When presented with a motion to dismiss for failure to state a claim, the court "must accept all of the complaint's well-pleaded facts as true, but may disregard any legal conclusions," Fowler v. UPMC Shadyside, 578 F.3d 203, 210 (3d Cir. 2009), and ultimately must determine "whether the facts alleged in the complaint are sufficient to show that the plaintiff has a 'plausible claim for relief.'" Id. at 211 (quoting Ashcroft v. Iqbal, ___U.S.___, 129 S. Ct. 1937, 1950 (2009)).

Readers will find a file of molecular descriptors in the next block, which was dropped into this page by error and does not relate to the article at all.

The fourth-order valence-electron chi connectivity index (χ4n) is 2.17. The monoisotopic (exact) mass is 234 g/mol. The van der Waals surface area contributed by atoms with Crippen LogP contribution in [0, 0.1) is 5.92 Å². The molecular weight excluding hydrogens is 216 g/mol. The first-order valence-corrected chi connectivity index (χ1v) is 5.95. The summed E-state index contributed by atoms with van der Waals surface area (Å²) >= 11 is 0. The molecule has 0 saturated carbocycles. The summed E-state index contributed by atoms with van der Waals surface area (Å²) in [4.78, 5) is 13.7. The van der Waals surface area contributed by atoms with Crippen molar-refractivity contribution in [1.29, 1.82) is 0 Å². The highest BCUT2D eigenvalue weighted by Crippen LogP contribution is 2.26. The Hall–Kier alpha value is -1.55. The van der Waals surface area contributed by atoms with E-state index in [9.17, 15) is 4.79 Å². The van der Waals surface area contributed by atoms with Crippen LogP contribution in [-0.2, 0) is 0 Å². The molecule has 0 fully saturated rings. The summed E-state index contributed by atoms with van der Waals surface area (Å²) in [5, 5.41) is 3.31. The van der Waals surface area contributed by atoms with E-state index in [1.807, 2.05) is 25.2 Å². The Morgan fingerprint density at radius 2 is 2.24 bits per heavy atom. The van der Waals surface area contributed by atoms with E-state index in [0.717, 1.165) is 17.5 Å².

The complaint must do more than allege the plaintiff's entitlement to relief; it must "show such an entitlement with its facts." Fowler, 578 F.3d at 211 (citations omitted). As the Supreme Court instructed in Iqbal, "[w]here the well-pleaded facts do not permit the court to infer more than the mere possibility of misconduct, the complaint has alleged-but it has not 'show[n]'-'that the pleader is entitled to relief.'" Iqbal, 129 S. Ct. at 1950 (quoting Fed. R. Civ. P. 8(a) (alterations in original).) In other words, a claim has "facial plausibility when the plaintiff pleads factual content that allows the court to draw the reasonable inference that the defendant is liable for the misconduct alleged." Id. at 1949 ...